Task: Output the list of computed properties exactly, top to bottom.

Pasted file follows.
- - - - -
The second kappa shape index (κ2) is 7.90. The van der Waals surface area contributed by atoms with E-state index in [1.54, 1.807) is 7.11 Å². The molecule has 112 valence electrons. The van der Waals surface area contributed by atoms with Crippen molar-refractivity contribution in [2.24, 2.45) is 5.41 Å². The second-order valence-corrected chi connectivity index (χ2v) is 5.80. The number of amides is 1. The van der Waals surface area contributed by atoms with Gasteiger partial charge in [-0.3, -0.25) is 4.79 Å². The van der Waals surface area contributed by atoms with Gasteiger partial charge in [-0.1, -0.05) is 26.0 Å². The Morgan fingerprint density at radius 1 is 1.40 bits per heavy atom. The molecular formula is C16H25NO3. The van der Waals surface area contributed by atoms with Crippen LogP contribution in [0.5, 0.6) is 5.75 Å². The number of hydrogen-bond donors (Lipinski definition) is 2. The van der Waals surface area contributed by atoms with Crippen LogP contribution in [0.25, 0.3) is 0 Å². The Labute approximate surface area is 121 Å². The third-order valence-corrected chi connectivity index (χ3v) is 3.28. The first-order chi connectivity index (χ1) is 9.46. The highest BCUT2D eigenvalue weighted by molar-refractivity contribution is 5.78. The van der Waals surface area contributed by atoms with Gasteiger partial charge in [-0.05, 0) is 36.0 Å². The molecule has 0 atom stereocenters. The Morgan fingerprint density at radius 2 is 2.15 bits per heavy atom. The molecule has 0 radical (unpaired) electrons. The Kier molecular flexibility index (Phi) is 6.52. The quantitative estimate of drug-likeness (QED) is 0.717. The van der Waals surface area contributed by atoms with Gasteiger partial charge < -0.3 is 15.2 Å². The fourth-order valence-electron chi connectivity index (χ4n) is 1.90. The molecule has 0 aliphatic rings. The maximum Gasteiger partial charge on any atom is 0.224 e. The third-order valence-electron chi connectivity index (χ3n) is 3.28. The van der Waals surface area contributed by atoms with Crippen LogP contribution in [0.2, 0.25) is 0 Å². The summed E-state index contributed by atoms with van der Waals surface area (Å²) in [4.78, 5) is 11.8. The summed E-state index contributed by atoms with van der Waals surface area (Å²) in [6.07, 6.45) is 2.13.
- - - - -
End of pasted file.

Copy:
The second kappa shape index (κ2) is 7.90. The van der Waals surface area contributed by atoms with E-state index in [1.54, 1.807) is 7.11 Å². The molecule has 112 valence electrons. The van der Waals surface area contributed by atoms with Crippen molar-refractivity contribution in [2.24, 2.45) is 5.41 Å². The second-order valence-corrected chi connectivity index (χ2v) is 5.80. The number of amides is 1. The van der Waals surface area contributed by atoms with Gasteiger partial charge in [-0.3, -0.25) is 4.79 Å². The van der Waals surface area contributed by atoms with Gasteiger partial charge in [-0.1, -0.05) is 26.0 Å². The Morgan fingerprint density at radius 1 is 1.40 bits per heavy atom. The molecular formula is C16H25NO3. The van der Waals surface area contributed by atoms with Crippen LogP contribution in [0.5, 0.6) is 5.75 Å². The number of hydrogen-bond donors (Lipinski definition) is 2. The van der Waals surface area contributed by atoms with Crippen LogP contribution in [0.25, 0.3) is 0 Å². The Labute approximate surface area is 121 Å². The third-order valence-corrected chi connectivity index (χ3v) is 3.28. The first-order chi connectivity index (χ1) is 9.46. The highest BCUT2D eigenvalue weighted by molar-refractivity contribution is 5.78. The van der Waals surface area contributed by atoms with Gasteiger partial charge in [-0.05, 0) is 36.0 Å². The molecule has 0 atom stereocenters. The Morgan fingerprint density at radius 2 is 2.15 bits per heavy atom. The molecule has 0 radical (unpaired) electrons. The Kier molecular flexibility index (Phi) is 6.52. The quantitative estimate of drug-likeness (QED) is 0.717. The van der Waals surface area contributed by atoms with Gasteiger partial charge < -0.3 is 15.2 Å². The fourth-order valence-electron chi connectivity index (χ4n) is 1.90. The molecule has 0 aliphatic rings. The maximum Gasteiger partial charge on any atom is 0.224 e. The third-order valence-electron chi connectivity index (χ3n) is 3.28. The van der Waals surface area contributed by atoms with Crippen LogP contribution in [0.2, 0.25) is 0 Å². The summed E-state index contributed by atoms with van der Waals surface area (Å²) in [4.78, 5) is 11.8. The summed E-state index contributed by atoms with van der Waals surface area (Å²) in [6.07, 6.45) is 2.13.